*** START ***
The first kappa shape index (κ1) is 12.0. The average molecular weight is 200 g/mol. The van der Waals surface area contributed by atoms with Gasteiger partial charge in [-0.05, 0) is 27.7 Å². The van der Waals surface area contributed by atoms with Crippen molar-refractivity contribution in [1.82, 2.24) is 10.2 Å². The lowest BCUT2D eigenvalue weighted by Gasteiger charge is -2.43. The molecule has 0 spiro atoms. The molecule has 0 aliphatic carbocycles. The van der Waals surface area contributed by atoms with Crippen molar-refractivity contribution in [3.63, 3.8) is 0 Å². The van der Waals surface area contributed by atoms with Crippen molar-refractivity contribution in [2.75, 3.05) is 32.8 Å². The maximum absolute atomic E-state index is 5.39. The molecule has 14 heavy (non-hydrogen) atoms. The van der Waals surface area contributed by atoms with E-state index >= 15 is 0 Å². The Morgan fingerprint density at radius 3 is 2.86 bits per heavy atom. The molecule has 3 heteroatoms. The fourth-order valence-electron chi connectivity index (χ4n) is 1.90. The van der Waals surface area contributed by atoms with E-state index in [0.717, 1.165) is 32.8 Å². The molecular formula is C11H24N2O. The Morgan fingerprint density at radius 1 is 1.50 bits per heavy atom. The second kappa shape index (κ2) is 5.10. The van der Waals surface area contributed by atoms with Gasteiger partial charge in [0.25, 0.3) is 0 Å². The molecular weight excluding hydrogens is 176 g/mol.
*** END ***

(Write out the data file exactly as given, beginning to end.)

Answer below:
The first kappa shape index (κ1) is 12.0. The average molecular weight is 200 g/mol. The van der Waals surface area contributed by atoms with Gasteiger partial charge in [-0.05, 0) is 27.7 Å². The van der Waals surface area contributed by atoms with Crippen molar-refractivity contribution in [1.82, 2.24) is 10.2 Å². The lowest BCUT2D eigenvalue weighted by Gasteiger charge is -2.43. The molecule has 0 spiro atoms. The molecule has 0 aliphatic carbocycles. The van der Waals surface area contributed by atoms with Crippen molar-refractivity contribution in [3.63, 3.8) is 0 Å². The van der Waals surface area contributed by atoms with Crippen molar-refractivity contribution in [2.75, 3.05) is 32.8 Å². The maximum absolute atomic E-state index is 5.39. The molecule has 14 heavy (non-hydrogen) atoms. The van der Waals surface area contributed by atoms with E-state index >= 15 is 0 Å². The Morgan fingerprint density at radius 3 is 2.86 bits per heavy atom. The molecule has 3 heteroatoms. The fourth-order valence-electron chi connectivity index (χ4n) is 1.90. The van der Waals surface area contributed by atoms with E-state index in [0.717, 1.165) is 32.8 Å². The molecular formula is C11H24N2O. The Morgan fingerprint density at radius 1 is 1.50 bits per heavy atom. The second kappa shape index (κ2) is 5.10. The van der Waals surface area contributed by atoms with Gasteiger partial charge in [0.25, 0.3) is 0 Å². The molecular weight excluding hydrogens is 176 g/mol.